Helicopter Harassed Antelopes in Arizona, Feds Say

Three men are accused of harassing and herding antelopes with a helicopter near Prescott last August, possibly to help a guided hunting outfit.

A group of hunters in the area reported seeing a black-and-red helicopter buzz herds and solitary antelopes repeatedly on August 22 and 23, according to a federal complaint filed this week. The animals were "freaked out" by the chopper's aggressive maneuvers, which in part seemed designed to drive the antelopes toward a ranch, witnesses said.

Named in the complaint are Chris Atkinson, owner of Sendero Helicopters in Texas, and his firm; Chad Smith, a manager at O RO Ranch and the owner of Vaquero Outfitters; and another man allegedly in the chopper at the time, Andrew King. Atkinson's firm is also a named defendant.

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New Tactic Emerges in Occupy Oak Flat Movement

Miriam Wasser
In the latest effort to foil the Southeast Arizona Land Exchange, activists are asking President Obama to designate Oak Flat a national monument. The area, which is part of Tonto National Forest, is a historically significant and sacred spot for many Native American tribes, as well as a well-known rock-climbing and recreation destination.

Wendsler Nosie, San Carlos Apache district councilman and leader of the Occupy Oak Flat protest, started the online petition earlier this week. And with over 600 backers already, the number of signatures is rising quickly. This new strategy comes three weeks after protesters took over a section of the popular campground, vowing not to leave until the Federal Government protects the land.

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Occupy Oak Flat Refuses to Back Down in Protest Against Resolution Copper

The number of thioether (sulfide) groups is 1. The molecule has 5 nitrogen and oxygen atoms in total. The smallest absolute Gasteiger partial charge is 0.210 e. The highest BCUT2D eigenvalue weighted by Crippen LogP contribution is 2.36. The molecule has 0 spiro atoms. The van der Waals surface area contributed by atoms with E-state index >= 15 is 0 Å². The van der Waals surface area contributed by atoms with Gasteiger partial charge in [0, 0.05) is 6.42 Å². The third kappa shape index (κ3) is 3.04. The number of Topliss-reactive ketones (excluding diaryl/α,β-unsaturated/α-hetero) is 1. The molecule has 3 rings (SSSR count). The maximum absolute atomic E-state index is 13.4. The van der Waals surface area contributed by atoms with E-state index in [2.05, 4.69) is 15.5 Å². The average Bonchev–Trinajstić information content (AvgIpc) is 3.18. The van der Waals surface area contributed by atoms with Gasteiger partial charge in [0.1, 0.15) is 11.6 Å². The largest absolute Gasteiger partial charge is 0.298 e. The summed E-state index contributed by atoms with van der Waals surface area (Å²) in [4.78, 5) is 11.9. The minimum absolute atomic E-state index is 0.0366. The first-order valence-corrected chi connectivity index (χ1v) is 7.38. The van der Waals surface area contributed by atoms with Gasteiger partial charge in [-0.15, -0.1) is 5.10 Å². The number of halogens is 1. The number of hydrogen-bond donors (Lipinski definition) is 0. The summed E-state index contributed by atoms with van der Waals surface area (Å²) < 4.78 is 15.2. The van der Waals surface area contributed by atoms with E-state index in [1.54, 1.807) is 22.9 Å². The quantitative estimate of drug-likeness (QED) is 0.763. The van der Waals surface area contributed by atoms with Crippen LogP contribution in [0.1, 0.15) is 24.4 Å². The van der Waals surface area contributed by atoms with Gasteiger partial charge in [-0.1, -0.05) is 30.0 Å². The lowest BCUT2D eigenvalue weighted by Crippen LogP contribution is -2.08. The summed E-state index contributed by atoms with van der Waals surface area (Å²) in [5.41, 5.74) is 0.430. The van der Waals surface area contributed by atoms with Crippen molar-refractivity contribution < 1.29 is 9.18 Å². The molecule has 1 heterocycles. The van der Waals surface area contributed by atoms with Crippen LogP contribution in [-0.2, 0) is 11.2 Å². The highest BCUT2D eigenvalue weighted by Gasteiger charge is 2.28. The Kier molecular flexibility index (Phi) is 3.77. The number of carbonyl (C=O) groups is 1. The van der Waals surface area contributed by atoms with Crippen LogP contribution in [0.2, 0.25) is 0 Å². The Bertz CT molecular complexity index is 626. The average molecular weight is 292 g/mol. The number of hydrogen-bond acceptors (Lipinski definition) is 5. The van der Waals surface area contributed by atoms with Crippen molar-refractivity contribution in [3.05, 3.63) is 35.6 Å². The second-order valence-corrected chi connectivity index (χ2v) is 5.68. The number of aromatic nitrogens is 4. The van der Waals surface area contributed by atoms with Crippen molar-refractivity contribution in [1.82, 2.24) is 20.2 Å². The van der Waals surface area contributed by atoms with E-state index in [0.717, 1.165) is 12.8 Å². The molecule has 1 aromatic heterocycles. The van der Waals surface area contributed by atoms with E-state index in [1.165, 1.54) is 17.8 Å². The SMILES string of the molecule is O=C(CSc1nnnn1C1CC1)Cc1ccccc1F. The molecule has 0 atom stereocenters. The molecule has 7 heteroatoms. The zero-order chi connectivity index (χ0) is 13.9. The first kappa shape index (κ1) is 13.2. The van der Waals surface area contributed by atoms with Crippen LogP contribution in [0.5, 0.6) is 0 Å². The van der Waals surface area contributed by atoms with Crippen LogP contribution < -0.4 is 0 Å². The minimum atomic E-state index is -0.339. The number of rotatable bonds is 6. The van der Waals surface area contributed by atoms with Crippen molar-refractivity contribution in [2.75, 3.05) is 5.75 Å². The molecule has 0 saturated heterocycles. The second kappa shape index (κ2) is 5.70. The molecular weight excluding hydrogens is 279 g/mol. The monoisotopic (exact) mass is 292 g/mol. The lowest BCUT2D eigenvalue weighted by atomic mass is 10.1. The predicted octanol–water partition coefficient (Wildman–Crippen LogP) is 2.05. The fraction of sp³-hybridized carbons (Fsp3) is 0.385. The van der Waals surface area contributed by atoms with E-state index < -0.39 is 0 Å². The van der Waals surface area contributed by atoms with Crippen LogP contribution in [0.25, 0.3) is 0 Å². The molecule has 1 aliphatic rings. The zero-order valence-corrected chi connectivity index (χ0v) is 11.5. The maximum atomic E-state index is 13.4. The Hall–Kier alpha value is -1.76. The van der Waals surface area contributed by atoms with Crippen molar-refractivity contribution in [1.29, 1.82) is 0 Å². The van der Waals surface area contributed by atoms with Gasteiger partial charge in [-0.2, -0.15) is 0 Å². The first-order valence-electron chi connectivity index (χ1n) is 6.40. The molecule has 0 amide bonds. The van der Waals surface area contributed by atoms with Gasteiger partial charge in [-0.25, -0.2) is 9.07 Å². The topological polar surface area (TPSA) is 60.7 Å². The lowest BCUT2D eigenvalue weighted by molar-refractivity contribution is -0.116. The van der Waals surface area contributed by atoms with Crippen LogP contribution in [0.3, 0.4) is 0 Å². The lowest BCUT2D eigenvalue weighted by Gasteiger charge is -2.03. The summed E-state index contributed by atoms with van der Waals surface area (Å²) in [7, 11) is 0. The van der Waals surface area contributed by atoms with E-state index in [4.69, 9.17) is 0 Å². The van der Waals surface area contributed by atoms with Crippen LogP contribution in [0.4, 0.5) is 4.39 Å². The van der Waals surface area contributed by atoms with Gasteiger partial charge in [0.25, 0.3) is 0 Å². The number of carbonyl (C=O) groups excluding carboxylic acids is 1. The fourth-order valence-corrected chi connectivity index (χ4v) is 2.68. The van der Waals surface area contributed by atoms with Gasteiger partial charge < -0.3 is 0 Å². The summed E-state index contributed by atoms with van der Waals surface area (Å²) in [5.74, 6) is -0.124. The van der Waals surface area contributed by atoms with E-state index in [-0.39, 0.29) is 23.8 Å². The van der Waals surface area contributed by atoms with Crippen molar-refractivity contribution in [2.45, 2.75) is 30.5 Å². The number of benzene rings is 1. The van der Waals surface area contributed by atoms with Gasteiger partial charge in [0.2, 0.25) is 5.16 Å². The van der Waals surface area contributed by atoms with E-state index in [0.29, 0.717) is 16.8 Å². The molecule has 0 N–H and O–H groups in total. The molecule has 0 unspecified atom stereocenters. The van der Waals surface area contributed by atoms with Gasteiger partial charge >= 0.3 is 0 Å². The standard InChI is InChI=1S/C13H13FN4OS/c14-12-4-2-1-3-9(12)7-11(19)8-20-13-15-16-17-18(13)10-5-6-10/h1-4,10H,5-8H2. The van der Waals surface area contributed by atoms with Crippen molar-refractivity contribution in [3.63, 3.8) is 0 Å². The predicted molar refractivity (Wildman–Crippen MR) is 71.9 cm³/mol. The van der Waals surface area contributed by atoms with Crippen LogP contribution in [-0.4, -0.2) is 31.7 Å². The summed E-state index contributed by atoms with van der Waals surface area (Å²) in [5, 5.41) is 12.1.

Miriam Wasser
Wendsler Nosie, leader of the Oak Flat Occupation, says he's "not scared."

Leaders of Occupy Oak Flat say they won't give up until the U.S. government repeals the Southeast Arizona Land Exchange.

The San Carlos Apache Tribe, leading a three-week protest at the Oak Flat Campground, vows to remain there until the federal government bends.

The controversial exchange gave Australian-British mining company Resolution Copper (a subsidiary of the largest mining company in the world, Rio Tinto) access to a vast underground copper reserve under Oak Flat. The deal trades 2,400 acres of previously federally protected land for 5,300 acres of company property. The land exchange was attached to the 2015 United States National Defense Authorization Act as a midnight rider after it failed to pass as a stand-alone bill multiple times during the last decade.

"There was never any transparency in how the bill passed, and now people are outraged," says Wendsler Nosie, San Carlos Apache district councilman and leader of the protest. He calls the land exchange a violation of human rights and religious freedom.

"People don't seem to realize how this will affect Indians all across the United States," he says. If the government can give away this land, what's to stop them from doing it again in the future? "It sets precedence."

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The NPS Says It's Promoting Competition, but a Grand Canyon Concessionaire Claims Otherwise


There's a complicated legal situation at the Grand Canyon these days because a private concessionaire, Xanterra Parks and Resorts, has accused the National Park Service of mismanagement.